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Kit Guide

Sail for Gold or just for fun!

By Steve Cockerill 30th September 2020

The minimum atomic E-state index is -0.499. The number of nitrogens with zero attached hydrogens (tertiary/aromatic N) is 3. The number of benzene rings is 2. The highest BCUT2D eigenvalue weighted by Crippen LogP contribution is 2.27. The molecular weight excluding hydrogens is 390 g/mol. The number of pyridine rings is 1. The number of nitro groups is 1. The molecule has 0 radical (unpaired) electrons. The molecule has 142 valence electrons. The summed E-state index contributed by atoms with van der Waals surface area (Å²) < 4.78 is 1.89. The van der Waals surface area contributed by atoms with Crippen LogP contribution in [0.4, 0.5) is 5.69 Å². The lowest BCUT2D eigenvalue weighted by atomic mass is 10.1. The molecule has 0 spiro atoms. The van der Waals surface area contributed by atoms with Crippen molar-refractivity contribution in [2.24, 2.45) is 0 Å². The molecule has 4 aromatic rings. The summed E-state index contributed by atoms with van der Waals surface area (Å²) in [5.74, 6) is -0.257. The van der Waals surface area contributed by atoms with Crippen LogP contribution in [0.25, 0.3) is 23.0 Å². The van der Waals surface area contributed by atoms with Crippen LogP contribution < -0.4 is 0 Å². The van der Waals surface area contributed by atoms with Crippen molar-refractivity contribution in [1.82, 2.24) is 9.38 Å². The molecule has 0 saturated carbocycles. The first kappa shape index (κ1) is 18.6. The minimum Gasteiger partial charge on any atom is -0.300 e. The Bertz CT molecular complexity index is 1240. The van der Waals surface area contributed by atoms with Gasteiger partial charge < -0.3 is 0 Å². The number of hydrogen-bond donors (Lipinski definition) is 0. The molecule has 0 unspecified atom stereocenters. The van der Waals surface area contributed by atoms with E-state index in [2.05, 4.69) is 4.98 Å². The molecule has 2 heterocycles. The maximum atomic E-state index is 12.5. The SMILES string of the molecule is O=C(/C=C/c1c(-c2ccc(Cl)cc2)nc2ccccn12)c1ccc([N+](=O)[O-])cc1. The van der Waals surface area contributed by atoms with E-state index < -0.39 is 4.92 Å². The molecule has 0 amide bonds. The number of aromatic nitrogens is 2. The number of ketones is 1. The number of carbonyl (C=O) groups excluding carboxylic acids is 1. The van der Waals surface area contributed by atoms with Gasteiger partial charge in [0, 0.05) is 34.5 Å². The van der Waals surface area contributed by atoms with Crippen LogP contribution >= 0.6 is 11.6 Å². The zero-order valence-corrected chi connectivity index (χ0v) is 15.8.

With a stand at sail for gold, you might have thought that I should be pressing flesh at the shop front as it were. Well I am first thing in the morning and after the racing, but I prefer to sail when everyone is racing. However, after a 7 hour spell on the water yesterday I am not so sure I would not rather be sitting sipping coffee on the shore. Its been an amazing week, meeting up with old friends and competitors. Most of my international sailing friends come from racing the Europe Dinghy over a span of 6 years and then from sailing the Laser for 4 years pretty seriously and some even from the days of me coaching the Europe development squad in the late 90's. Most of them are now either top coaches or managers in different federations, some are still sailing. Robert Schiedt came to see me and asked if we still did his favourite mainsheet that as he said "I won many regattas with this sheet" . I have got to admit that if it was not for Roberts endorsement of Polilite® and its success at the Sydney Games (gold silver and bronze) that I would probably have never got Rooster Sailing off the ground in the early years. He told me that he is now married to a Lithuainian Radial sailor named Gintare and that he trains with her in the laser in Garda - and could he have another mainsheet to use - how could I refuse? I asked him about the Star - and wondered if when it is not in the Olympics if he might get back in the Laser® - he was unsure if he could ever return to that level of fitness again at his age. I certainly understand what he means. 16 years ago I won the windiest race at the 1995 trials in Weymouth. I was 84 Kg and I wore a 4Kg weight jacket - and now I am 7Kg lighter at 77Kg - still reasonably fit - but still vertically challenged, but definitely not Laser sailing fit. The races on the second day took it out of me. We waited for 2 1/2 hours for our first start in 25 knots, sailed three races back to back and then sailed 90 mins home to windward. When I reached the beach at 19:30 I can say that I could hardly walk. Thank goodness for the beach volunteers who grabbed my trolley, smiled and helped me up the slope! Racing is really tough. I fool myself that I can still sail at the pace of the pro's, but in reality they are able to torque the boat to take a big wave more physically than I can now and each wave adds up to half a boat length. After 3 mins - I am 10 boatlengths off the pace - and before I know it, there are only masters sailors or the odd smaller nation behind me. Thank goodness for some good news though. Chris Gowers told me today that I had the second fastest leg time on the first run of race one, sailing from 37th to 24th - and then said that I might be good if I practice! It brought an inner smile that meant although I am not physically capable, but I still have the techniques. Although in the back of my mind I think its always easier to sail downwind in the clearer air of mid fleet mediocrity - (with a lucky gust) than duke it out at the front. Still when there is not much to smile about, that really made my week. I am glad that he did not also add - that I was probably the slowest upwind as well! I have enjoyed the moments of chat with my fellow Masters Radial competitors who are coaching at this event. Al Clark is coaching the Canadians - and Mark Orams the top Kiwi in the Radial. Al commented that Nick Thomson was so smooth upwind. He said "I just can't even see myself hiking that hard" . "He was able to hang with the top big guys until he was able to drop sheet and then he was off" We both have absolute admiration for these top sailors. We know how hard it is and some of these guys make it look so smooth and easy. I am at the regatta to market Rooster and support the sailors, but for many this is crucial stuff with many of the sailors this being their Olympic qualification. You can taste the tension in the boatpark, even from those doing well as they are trying to hold it together. There are certainly some stories at this stage; what did happen to Ali Young in race 6? (Laser Radial) Why did Penny Clark sail the wrong course in race 1?(470 Women), which now leaves them no discard to the end of the series! where has Giles Scots big wind pace gone? (Finn) Why is Ed Wright now so off the pace after winning the worlds?(Finn) who will win out in the 49er? Chatting to another Olympic Finn medalist, now coach and ex Europe sailor - Sebastian Goodfriod; he commented that Ben Ainslie works the boat EVERY WAVE like it really matters - and that's why he is so quick. There is talk of him using a new mast - but Seb said that Ben is not fast because of a new rig - he is aggressive on every start sharp on every shift and works harder than the rest of the field. There is still a long way to go until the regatta is finished, but whoever comes out on top will certainly have had a little luck and a lots of hard work invested to get them there. The medal races will certainly be exciting - and I can't wait to watch them on the GPS tracks.

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